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Herbarium blog

Kew’s Herbarium is a power-house of international botanical research and conservation. The building houses teams of scientists specialising in diverse geographical regions and important plant groups. With over eight million dried plant specimens and counting, it is among the world’s most important scientific collections.

Teams of curators keep the specimens in good condition and order, providing a vital resource for biologists around the world. This blog allows you the chance to learn more about what goes on behind-the-scenes.

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Name that plant! Learning Plant ID skills at Kew

By: Gemma Bramley - 11 May 2011
From 9-20 May we're running the RBG Kew Tropical Plant Identification course.  Find out how our participants, who have travelled to Kew from all over the world, are getting on.
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This week 16 participants from seven different countries arrived at Kew’s Herbarium for the annual Tropical Plant Identification course. Organised by myself and Tim Utteridge, the course is aimed at people such as botanists, ecologists and conservation workers, who need to identify tropical plants either in a herbarium or during fieldwork. This year we are teaching colleagues from other botanic gardens in Singapore and Canada, botanists from Papua New Guinea, Indonesia, Malaysia, Madagascar and Namibia, as well as an ecologist and museum curators from the UK, and Kew staff.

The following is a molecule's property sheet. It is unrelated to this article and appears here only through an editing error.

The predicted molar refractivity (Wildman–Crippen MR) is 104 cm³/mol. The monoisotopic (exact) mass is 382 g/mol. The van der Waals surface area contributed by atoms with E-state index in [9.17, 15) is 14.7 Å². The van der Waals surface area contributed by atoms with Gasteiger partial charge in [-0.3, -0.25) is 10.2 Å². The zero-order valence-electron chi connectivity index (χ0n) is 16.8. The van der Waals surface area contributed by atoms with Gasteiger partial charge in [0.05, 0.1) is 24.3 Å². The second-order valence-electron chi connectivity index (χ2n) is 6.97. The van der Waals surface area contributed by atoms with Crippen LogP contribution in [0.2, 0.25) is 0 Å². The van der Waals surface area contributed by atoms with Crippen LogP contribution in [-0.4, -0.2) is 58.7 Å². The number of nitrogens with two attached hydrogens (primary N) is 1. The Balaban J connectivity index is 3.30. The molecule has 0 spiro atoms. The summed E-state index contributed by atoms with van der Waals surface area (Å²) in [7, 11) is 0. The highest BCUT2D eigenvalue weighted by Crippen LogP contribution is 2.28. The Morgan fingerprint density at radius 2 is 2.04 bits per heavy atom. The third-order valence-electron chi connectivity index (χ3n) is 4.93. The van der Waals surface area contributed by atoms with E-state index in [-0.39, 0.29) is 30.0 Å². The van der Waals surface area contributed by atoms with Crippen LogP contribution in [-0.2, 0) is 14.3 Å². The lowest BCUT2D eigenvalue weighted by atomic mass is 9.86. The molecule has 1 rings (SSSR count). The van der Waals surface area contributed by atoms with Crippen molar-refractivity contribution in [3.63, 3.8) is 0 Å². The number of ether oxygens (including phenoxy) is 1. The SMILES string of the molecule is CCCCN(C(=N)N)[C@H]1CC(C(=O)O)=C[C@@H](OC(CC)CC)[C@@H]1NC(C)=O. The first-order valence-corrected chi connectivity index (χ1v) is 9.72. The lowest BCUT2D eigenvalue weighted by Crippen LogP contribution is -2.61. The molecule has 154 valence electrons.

Learning from specimens during the ID course

Learning from specimens during the ID course


Over an intensive two weeks of lectures and practical sessions, 21 of Kew’s botanists will teach the key combinations of characters that will enable the course participants to identify c. 60 tropical plant families. That’s a lot of information to remember! We will use the dried specimens from Kew’s herbarium to practise spotting key characters, and arrange special ‘family sorts’ focused on plant families from different tropical regions of the world. And we will escape into the gardens where we will see whether what we have learnt using dried specimens works with living plants!

Learning from herbarium specimens

Learning from herbarium specimens

Looking for key characters for Annonaceae, Myristicaceae and Lauraceae using herbarium specimens


At the end of each week there will be an identification test – we’ll hide the name of each specimen, and each participant will have to name the plant family the specimen belongs to. This might sound mean, but this ‘botanical challenge’ is an informal way to make sure we know how well we have been teaching identification skills. Fingers crossed everyone gets 100% this year!

The Tropical Plant ID course is just one of many courses taught by Kew staff, for more information see the ‘Learn’ section of the website.

- Gemma -

1 comment on 'Name that plant! Learning Plant ID skills at Kew'

Kew's latest field expedition to the Brazilian Amazon

By: William Milliken - 12 Apr 2011
Watch the video and discover the reality of tropical fieldwork!  Kew's Tropical America team and Brazilian counterparts explore a remote corner of the Amazon, providing important baseline information for conservation planning and management.
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NB - This is a silent film.  


 [Incorporating footage by W. Milliken and Alex Forte]

- William -


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Forests and climate change in Latin America

By: William Milliken - 18 Mar 2011